NY Fed Q4 Report: "Household Debt Increased, Fifth Consecutive Year Of Positive Annual Growth"
The Federal Reserve Bank of New York’s Center for Microeconomic Data today issued its Quarterly Report on Household Debt and Credit,which reported that total household debt increased by $193 billion (1.5%) to $13.15 trillion in the fourth quarter of 2017. This report marks the fifth consecutive year of positive annual household debt growth. There were increases in mortgage, student, auto, and credit card debt (increasing by 1.6%, 1.5%, 0.7% and 3.2% respectively) and another modest decline in home equity line of credit (HELOC) balances (decreasing by 0.9%). The Report is based on data from the New York Fed's Consumer Credit Panel, a nationally representative sample of individual- and household-level debt and credit records drawn from anonymized Equifax credit data.
Mortgages are the largest form of household debt and their increase of $139 billion was the most substantial increase seen in several quarters. Unlike overall debt balances, which last year surpassed their previous peak reached in the third quarter of 2008, mortgage balances remain 4.4% below it. The New York Fed issued an accompanying blog post to examine the regional differences in mortgage debt growth since the previous peak.
Bankruptcy notations decreased for the second consecutive quarter. ... Foreclosure notations remained essentially unchanged at the lowest levels observed in the New York Fed’s data.
Click on graph for larger image.
Here are two graphs from the report:
The first graph shows aggregate consumer debt increased in Q4. Household debt previously peaked in 2008, and bottomed in Q2 2013.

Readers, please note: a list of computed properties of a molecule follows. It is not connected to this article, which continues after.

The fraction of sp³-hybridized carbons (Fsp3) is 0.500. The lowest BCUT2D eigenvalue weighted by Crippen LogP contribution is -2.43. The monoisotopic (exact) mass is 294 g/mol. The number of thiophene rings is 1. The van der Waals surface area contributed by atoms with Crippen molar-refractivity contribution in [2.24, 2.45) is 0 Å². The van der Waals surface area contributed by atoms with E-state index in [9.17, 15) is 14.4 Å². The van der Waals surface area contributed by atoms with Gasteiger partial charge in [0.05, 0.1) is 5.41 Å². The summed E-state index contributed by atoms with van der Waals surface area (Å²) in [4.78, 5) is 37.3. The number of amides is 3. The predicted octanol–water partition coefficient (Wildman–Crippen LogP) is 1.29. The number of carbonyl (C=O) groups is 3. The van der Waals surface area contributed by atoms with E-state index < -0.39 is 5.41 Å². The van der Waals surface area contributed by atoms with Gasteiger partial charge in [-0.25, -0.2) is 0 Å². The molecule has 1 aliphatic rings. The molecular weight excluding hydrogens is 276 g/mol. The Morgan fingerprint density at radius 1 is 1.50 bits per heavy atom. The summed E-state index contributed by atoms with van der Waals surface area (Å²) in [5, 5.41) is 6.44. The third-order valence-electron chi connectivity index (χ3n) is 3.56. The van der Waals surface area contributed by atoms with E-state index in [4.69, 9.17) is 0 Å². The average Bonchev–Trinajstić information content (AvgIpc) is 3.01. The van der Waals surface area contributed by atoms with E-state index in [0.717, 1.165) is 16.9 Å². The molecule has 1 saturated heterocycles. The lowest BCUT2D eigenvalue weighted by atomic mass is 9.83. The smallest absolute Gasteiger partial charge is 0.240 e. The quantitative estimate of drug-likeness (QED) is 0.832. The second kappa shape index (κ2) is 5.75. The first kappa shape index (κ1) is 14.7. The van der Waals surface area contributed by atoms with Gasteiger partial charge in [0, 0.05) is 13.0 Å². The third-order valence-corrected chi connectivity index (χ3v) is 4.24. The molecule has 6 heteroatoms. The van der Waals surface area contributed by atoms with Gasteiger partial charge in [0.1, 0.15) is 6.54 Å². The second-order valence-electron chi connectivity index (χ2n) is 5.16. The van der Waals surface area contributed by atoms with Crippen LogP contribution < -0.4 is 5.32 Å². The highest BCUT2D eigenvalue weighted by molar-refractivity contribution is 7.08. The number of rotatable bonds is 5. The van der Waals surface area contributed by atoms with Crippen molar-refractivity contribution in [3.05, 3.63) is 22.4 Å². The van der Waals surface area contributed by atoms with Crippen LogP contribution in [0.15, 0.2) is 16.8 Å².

From the NY Fed:
Mortgage balances, the largest component of household debt, increased substantially during the fourth quarter. Mortgage balances shown on consumer credit reports on December 31 stood at $8.88 trillion, an increase of $139 billion from the third quarter of 2017. Balances on home equity lines of credit (HELOC) declined again, by $4 billion and now stand at $444 billion. Non-housing balances, which have been increasing steadily for nearly 6 years overall, saw a $58 billion increase in the fourth quarter. Auto loans grew by $8 billion and credit card balances increased by $26 billion, while student loans saw a $21 billion increase.
The second graph shows the percent of debt in delinquency. There is still a larger than normal percent of debt 90+ days delinquent (Yellow, orange and red).
The overall delinquency rate decreased in Q4. From the NY Fed:
Aggregate delinquency rates improved in the fourth quarter of 2017. As of December 31, 4.7% of outstanding debt was in some stage of delinquency. Of the $619 billion of debt that is delinquent, $406 billion is seriously delinquent (at least 90 days late or “severely derogatory”). The flow into 90+ days delinquency for credit card balances has been increasing notably from the last year and the flow into 90+ days delinquency for auto loan balances has been slowly increasing since 2012.There is much more in the report.